This weighty tome on classic French painting from the seventeenth to the twentieth centuries, which includes examples from Impressionism and Cubism, gathers a large number of rare paintings and masterpieces from the greatest French painters. The paradox of hard to access works by famous artists can be explained by the fact that many of these works are part of Russian collections, and therefore were not often circulated in exhibitions or reproduced in art books, at least in English-speaking countries, before 1990. However, there are some notable exceptions, as this book proves; these French masterworks from the State Pushkin Museum in Moscow were exhibited from December 2002 to October 2003 in three North American art museums, in Houston, Atlanta, and Los Angeles. Art historians Irina Antonova, Charlotte Eyerman, Eugenia Georgievskaya and Elena Sharnova collaborated on all the accompanying texts.
There are seventy-six color, full-sized reproductions studied in this large-format book, plus some twenty-nine smaller black and white images, in these cases not taken from Russian collections, but rather used for stylistic comparisons with some selected similar pieces from museums or private collections located in France. Th e first pages retell the sad history of how this wonderful collection was assembled by two [End Page 347] Russian merchants and art lovers, Sergei Shchukin and Ivan Morozov, whose belongings were abruptly seized by the Soviet authorities in 1918, in the aftermath of the Soviet Revolution (6).
The exhibition contains works by Ingres, Renoir, Monet, Van Gogh, Pissarro, Degas, Manet and many more. The artists' names are too numerous to list fully and it would also be unfair to name only the well-known, since many of the lesser-known painters featured here have produced spectacular works. Among the seventy-five works studied here and presented chronologically, one finds Rinaldo and Armida (1630) by Nicolas Poussin, an eloquent version of the Biblical scene Suzanne et les vieillards (1715) by Jean-François De Troy, plus many Impressionist works such as Boulevard des Capucines by Claude Monet, and some magnificent Neo-impressionist paintings like Near a House by Henri-Edmond Cross, who was obviously influenced by the Pointillists (201).
Lesser-known painters like Édouard Vuillard and Albert Marquet are given the space to reveal their immense talent. Examples from other artistic movements such as Symbolism are included with Eugène Carrière's dreamy Mother's Kiss, from 1890. The book ends with numerous, early works by Georges Braque, Pablo Picasso (on the book's cover) and Henri Matisse.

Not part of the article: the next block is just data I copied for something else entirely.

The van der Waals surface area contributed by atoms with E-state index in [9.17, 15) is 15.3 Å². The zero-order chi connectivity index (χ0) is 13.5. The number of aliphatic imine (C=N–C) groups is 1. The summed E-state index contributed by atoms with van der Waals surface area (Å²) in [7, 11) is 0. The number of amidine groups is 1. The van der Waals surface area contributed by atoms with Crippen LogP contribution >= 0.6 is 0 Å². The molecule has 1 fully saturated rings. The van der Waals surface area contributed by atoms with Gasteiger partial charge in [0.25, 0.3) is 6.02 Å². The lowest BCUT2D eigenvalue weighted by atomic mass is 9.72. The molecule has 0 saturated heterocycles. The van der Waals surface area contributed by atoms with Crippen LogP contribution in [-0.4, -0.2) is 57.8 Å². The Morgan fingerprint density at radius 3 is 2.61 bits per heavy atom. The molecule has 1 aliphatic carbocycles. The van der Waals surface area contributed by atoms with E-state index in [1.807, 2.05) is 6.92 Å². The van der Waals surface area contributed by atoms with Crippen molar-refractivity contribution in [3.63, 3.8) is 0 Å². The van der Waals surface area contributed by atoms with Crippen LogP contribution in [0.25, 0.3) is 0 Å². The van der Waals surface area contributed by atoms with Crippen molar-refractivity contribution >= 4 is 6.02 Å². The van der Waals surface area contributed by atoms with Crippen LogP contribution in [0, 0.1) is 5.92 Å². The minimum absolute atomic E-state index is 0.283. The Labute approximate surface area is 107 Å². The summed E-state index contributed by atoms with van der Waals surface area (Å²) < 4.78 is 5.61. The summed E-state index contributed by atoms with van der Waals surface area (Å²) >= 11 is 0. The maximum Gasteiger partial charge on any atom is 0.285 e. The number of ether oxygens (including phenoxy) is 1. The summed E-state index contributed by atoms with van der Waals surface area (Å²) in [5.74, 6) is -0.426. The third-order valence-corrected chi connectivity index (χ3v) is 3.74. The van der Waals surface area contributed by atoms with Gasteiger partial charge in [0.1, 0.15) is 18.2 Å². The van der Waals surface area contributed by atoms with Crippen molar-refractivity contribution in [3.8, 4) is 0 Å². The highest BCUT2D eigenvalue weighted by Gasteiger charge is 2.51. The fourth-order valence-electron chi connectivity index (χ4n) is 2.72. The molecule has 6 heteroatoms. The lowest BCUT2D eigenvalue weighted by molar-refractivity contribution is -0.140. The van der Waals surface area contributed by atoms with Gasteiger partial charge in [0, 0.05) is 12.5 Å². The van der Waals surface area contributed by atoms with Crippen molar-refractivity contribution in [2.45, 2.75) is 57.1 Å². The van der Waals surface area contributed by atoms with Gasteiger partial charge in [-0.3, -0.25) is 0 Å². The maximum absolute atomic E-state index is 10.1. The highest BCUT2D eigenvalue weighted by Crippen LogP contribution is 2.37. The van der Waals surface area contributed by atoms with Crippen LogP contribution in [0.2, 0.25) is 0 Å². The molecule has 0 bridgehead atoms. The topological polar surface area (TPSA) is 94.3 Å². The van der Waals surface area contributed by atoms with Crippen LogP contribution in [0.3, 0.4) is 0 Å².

Each work is analyzed in about two pages providing context, influences, aesthetic characteristics and symbolic meanings. Comments are always clear, interesting and rich in comparative perspectives. For example, the authors note the possible links between the representations of the countryside and the early landscape painting genre, as seen in the 1655 work of Claude Lorrain titled The Abduction of Europe. Elsewhere, the authors refer to Cézanne's correspondence in order to suggest that the artist could be seen as a precursor of Cubism or, as Cézanne puts it, that he "was born too early" (187). The detailed bibliographical notes provided after each of the studies are taken mainly from English articles and English publications. There is no formal conclusion to the volume.
My only quibbles are with the lack of reference to the original, French titles of these artworks, which are not mentioned anywhere in these pages. The problem of ignoring the original French titles of artworks reappears in many other English books, not only in the field of art history. This sort of negligence is often an obstacle for scholarly research in aesthetics and art history. After all, these paintings were initially titled in French by artists who would likely not have understood the English translations of their works as reproduced here. Similarly, more references to sources in languages such as French and Russian would have been appreciated, given...